How to avoid alienating 50% of your online customers20 November, 2014
Responsiveness seems to have become THE buzzword when talking about websites. We’ve been creating responsive websites for clients (and for ourselves) since the beginning of 2014. Here’s a quick rundown of what it all means.
Responsive design is simply a website that can adapt to devices of all shapes and sizes, and that is easily navigated on them all – from iPhones to 27” desktop computers.
Having a responsive website improves the user experience. Visitors to your website don’t have to zoom or shrink text, images and links to get to the content they need.
It also removes the need for a separate mobile-friendly version of your website.There is just one version of your site, but it adapts to the device being used. In most cases, large images that are not necessary on a small screen will compact or disappear, and content, articles and other elements on the page will neatly stack themselves on top of one another to accommodate the screen you are viewing it on.
Google prefers responsive design, so responsiveness is also important when it comes to search engine optimisation (SEO).
48% of people say that when a site doesn’t work on their mobile device, it makes them feel that the company doesn’t want their business. A quick Google Analytics check of websites we’ve built shows that, on average, desktop and mobile users are about equal now – so if your site isn’t mobile friendly, you could risk alienating half of your customers. Not good!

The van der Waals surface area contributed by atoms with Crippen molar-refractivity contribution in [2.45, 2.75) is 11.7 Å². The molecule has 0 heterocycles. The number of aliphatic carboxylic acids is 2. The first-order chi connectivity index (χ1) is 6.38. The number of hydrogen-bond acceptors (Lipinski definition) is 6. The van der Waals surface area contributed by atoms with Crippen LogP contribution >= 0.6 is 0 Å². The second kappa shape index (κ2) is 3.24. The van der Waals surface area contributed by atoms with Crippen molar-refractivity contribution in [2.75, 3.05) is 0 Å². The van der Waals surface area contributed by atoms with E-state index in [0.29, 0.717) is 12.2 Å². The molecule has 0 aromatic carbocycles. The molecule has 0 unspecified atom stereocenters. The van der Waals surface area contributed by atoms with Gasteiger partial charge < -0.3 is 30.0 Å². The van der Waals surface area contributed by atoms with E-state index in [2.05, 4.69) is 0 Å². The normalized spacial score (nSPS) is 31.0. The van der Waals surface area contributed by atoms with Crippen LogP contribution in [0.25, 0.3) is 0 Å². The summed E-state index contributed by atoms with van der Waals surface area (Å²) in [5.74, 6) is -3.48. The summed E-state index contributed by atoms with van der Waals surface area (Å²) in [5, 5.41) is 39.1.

It depends on the type of site of course: consumer-focused businesses in sectors such as travel or e-commerce tend to have higher numbers of mobile and tablet users. These are the kind of websites that people will browse on their phone or iPad while sitting on the sofa watching TV, or while taking the bus to and from work. Business sites have more desktop users, for obvious reasons, but mobile users of these websites are never neglible.
We recently helped environmental engineering company McGowan Ltd with a branding and (responsive) website project. Go to www.mcgowanltd.co.uk and try resizing your browser window to see how the website responds.